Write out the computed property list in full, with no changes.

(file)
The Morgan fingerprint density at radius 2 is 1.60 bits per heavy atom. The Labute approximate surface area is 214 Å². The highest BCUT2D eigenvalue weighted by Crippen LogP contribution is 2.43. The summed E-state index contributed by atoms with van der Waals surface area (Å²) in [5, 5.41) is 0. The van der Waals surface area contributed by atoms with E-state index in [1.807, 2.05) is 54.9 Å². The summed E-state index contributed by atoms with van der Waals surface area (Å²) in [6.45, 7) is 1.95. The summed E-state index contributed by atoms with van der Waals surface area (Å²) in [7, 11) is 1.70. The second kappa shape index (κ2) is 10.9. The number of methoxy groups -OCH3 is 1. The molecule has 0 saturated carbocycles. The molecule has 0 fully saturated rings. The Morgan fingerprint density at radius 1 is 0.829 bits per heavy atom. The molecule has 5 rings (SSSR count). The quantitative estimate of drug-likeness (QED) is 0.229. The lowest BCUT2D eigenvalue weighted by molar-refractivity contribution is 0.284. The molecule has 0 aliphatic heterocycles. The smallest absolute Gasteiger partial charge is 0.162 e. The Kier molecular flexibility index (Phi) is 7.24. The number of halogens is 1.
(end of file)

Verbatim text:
The Morgan fingerprint density at radius 2 is 1.60 bits per heavy atom. The Labute approximate surface area is 214 Å². The highest BCUT2D eigenvalue weighted by Crippen LogP contribution is 2.43. The summed E-state index contributed by atoms with van der Waals surface area (Å²) in [5, 5.41) is 0. The van der Waals surface area contributed by atoms with E-state index in [1.807, 2.05) is 54.9 Å². The summed E-state index contributed by atoms with van der Waals surface area (Å²) in [6.45, 7) is 1.95. The summed E-state index contributed by atoms with van der Waals surface area (Å²) in [7, 11) is 1.70. The second kappa shape index (κ2) is 10.9. The number of methoxy groups -OCH3 is 1. The molecule has 0 saturated carbocycles. The molecule has 0 fully saturated rings. The Morgan fingerprint density at radius 1 is 0.829 bits per heavy atom. The molecule has 5 rings (SSSR count). The quantitative estimate of drug-likeness (QED) is 0.229. The lowest BCUT2D eigenvalue weighted by molar-refractivity contribution is 0.284. The molecule has 0 aliphatic heterocycles. The smallest absolute Gasteiger partial charge is 0.162 e. The Kier molecular flexibility index (Phi) is 7.24. The number of halogens is 1.